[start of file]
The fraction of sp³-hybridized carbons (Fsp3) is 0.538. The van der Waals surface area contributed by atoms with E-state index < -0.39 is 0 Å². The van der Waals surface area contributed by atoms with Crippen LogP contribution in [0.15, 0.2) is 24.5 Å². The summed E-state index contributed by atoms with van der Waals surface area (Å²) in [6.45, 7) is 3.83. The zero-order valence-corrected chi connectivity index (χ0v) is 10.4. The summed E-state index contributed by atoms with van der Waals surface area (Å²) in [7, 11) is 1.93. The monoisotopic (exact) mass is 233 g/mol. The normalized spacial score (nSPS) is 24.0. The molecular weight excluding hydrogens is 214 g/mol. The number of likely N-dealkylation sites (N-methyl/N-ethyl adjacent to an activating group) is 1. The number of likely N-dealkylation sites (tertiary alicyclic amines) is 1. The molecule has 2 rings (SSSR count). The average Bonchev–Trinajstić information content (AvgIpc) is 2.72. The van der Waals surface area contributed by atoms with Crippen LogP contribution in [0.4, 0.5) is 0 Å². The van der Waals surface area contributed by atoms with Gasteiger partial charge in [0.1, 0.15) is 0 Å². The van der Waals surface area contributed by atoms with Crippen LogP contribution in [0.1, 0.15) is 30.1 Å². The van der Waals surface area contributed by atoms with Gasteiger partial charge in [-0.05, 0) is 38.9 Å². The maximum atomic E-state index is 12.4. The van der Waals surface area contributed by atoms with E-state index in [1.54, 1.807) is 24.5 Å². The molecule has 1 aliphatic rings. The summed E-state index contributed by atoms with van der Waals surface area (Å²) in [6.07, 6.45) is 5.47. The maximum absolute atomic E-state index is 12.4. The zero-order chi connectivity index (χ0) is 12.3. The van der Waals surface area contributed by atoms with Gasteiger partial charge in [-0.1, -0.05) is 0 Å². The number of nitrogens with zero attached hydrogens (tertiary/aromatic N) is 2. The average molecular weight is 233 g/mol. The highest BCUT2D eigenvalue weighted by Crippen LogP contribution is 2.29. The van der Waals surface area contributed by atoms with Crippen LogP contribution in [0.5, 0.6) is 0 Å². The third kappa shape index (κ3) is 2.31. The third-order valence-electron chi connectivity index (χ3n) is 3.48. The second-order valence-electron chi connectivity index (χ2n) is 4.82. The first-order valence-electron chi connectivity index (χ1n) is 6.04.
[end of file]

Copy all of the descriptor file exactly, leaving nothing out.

The fraction of sp³-hybridized carbons (Fsp3) is 0.538. The van der Waals surface area contributed by atoms with E-state index < -0.39 is 0 Å². The van der Waals surface area contributed by atoms with Crippen LogP contribution in [0.15, 0.2) is 24.5 Å². The summed E-state index contributed by atoms with van der Waals surface area (Å²) in [6.45, 7) is 3.83. The zero-order valence-corrected chi connectivity index (χ0v) is 10.4. The summed E-state index contributed by atoms with van der Waals surface area (Å²) in [7, 11) is 1.93. The monoisotopic (exact) mass is 233 g/mol. The normalized spacial score (nSPS) is 24.0. The molecular weight excluding hydrogens is 214 g/mol. The number of likely N-dealkylation sites (N-methyl/N-ethyl adjacent to an activating group) is 1. The number of likely N-dealkylation sites (tertiary alicyclic amines) is 1. The molecule has 2 rings (SSSR count). The average Bonchev–Trinajstić information content (AvgIpc) is 2.72. The van der Waals surface area contributed by atoms with Crippen LogP contribution in [0.4, 0.5) is 0 Å². The van der Waals surface area contributed by atoms with Gasteiger partial charge in [0.1, 0.15) is 0 Å². The van der Waals surface area contributed by atoms with Crippen LogP contribution in [0.1, 0.15) is 30.1 Å². The van der Waals surface area contributed by atoms with Gasteiger partial charge in [-0.05, 0) is 38.9 Å². The maximum atomic E-state index is 12.4. The van der Waals surface area contributed by atoms with E-state index in [1.54, 1.807) is 24.5 Å². The molecule has 1 aliphatic rings. The summed E-state index contributed by atoms with van der Waals surface area (Å²) in [6.07, 6.45) is 5.47. The maximum absolute atomic E-state index is 12.4. The zero-order chi connectivity index (χ0) is 12.3. The van der Waals surface area contributed by atoms with Gasteiger partial charge in [-0.1, -0.05) is 0 Å². The number of nitrogens with zero attached hydrogens (tertiary/aromatic N) is 2. The average molecular weight is 233 g/mol. The highest BCUT2D eigenvalue weighted by Crippen LogP contribution is 2.29. The van der Waals surface area contributed by atoms with Crippen LogP contribution in [0.5, 0.6) is 0 Å². The third kappa shape index (κ3) is 2.31. The third-order valence-electron chi connectivity index (χ3n) is 3.48. The second-order valence-electron chi connectivity index (χ2n) is 4.82. The first-order valence-electron chi connectivity index (χ1n) is 6.04.